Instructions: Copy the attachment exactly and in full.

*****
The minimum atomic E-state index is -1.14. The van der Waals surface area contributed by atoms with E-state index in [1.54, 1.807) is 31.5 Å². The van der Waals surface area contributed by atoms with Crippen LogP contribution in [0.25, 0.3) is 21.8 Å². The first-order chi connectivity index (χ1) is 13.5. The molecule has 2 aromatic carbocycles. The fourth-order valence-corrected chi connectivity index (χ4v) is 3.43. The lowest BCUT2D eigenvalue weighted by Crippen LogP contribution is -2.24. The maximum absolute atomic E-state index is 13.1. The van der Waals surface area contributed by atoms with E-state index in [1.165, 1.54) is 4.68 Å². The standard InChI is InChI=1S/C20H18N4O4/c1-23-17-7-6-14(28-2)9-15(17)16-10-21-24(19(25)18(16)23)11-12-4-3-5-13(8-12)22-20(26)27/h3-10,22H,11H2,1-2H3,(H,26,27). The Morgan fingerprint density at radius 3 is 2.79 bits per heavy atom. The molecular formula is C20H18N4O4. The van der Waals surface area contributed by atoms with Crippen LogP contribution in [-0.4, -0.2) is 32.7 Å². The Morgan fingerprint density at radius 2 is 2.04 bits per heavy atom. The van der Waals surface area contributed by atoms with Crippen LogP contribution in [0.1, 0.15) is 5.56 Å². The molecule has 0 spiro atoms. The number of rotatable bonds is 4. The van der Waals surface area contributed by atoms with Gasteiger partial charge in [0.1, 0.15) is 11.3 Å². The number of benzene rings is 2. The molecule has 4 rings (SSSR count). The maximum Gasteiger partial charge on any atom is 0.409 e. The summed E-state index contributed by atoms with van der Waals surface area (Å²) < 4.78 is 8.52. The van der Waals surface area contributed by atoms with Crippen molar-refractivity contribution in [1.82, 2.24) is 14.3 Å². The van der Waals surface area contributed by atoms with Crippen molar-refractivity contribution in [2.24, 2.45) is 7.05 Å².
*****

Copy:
The minimum atomic E-state index is -1.14. The van der Waals surface area contributed by atoms with E-state index in [1.54, 1.807) is 31.5 Å². The van der Waals surface area contributed by atoms with Crippen LogP contribution in [0.25, 0.3) is 21.8 Å². The first-order chi connectivity index (χ1) is 13.5. The molecule has 2 aromatic carbocycles. The fourth-order valence-corrected chi connectivity index (χ4v) is 3.43. The lowest BCUT2D eigenvalue weighted by Crippen LogP contribution is -2.24. The maximum absolute atomic E-state index is 13.1. The van der Waals surface area contributed by atoms with E-state index in [1.165, 1.54) is 4.68 Å². The standard InChI is InChI=1S/C20H18N4O4/c1-23-17-7-6-14(28-2)9-15(17)16-10-21-24(19(25)18(16)23)11-12-4-3-5-13(8-12)22-20(26)27/h3-10,22H,11H2,1-2H3,(H,26,27). The Morgan fingerprint density at radius 3 is 2.79 bits per heavy atom. The molecular formula is C20H18N4O4. The van der Waals surface area contributed by atoms with Crippen LogP contribution in [-0.4, -0.2) is 32.7 Å². The Morgan fingerprint density at radius 2 is 2.04 bits per heavy atom. The van der Waals surface area contributed by atoms with Crippen LogP contribution in [0.1, 0.15) is 5.56 Å². The molecule has 0 spiro atoms. The number of rotatable bonds is 4. The van der Waals surface area contributed by atoms with Gasteiger partial charge in [0.1, 0.15) is 11.3 Å². The number of benzene rings is 2. The molecule has 4 rings (SSSR count). The maximum Gasteiger partial charge on any atom is 0.409 e. The summed E-state index contributed by atoms with van der Waals surface area (Å²) < 4.78 is 8.52. The van der Waals surface area contributed by atoms with Crippen molar-refractivity contribution in [1.82, 2.24) is 14.3 Å². The van der Waals surface area contributed by atoms with Crippen molar-refractivity contribution in [2.24, 2.45) is 7.05 Å².